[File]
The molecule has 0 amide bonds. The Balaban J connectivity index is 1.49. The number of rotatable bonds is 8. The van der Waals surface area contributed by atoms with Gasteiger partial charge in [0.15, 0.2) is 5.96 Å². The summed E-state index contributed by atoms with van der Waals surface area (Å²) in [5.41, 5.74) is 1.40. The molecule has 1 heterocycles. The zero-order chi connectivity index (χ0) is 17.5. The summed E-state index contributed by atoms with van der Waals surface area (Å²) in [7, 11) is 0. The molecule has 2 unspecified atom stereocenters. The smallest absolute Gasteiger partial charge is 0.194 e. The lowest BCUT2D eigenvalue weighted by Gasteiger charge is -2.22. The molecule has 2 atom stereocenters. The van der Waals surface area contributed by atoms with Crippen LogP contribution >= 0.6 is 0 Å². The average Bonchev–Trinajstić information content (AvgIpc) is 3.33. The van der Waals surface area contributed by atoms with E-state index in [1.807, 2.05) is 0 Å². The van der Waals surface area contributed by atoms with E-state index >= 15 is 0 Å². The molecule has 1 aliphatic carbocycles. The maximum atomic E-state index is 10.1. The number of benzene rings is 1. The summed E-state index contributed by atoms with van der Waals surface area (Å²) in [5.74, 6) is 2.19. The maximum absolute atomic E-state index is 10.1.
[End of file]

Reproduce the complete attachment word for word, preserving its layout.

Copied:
The molecule has 0 amide bonds. The Balaban J connectivity index is 1.49. The number of rotatable bonds is 8. The van der Waals surface area contributed by atoms with Gasteiger partial charge in [0.15, 0.2) is 5.96 Å². The summed E-state index contributed by atoms with van der Waals surface area (Å²) in [5.41, 5.74) is 1.40. The molecule has 1 heterocycles. The zero-order chi connectivity index (χ0) is 17.5. The summed E-state index contributed by atoms with van der Waals surface area (Å²) in [7, 11) is 0. The molecule has 2 unspecified atom stereocenters. The smallest absolute Gasteiger partial charge is 0.194 e. The lowest BCUT2D eigenvalue weighted by Gasteiger charge is -2.22. The molecule has 2 atom stereocenters. The van der Waals surface area contributed by atoms with Crippen LogP contribution >= 0.6 is 0 Å². The average Bonchev–Trinajstić information content (AvgIpc) is 3.33. The van der Waals surface area contributed by atoms with E-state index in [1.807, 2.05) is 0 Å². The van der Waals surface area contributed by atoms with E-state index >= 15 is 0 Å². The molecule has 1 aliphatic carbocycles. The maximum atomic E-state index is 10.1. The number of benzene rings is 1. The summed E-state index contributed by atoms with van der Waals surface area (Å²) in [5.74, 6) is 2.19. The maximum absolute atomic E-state index is 10.1.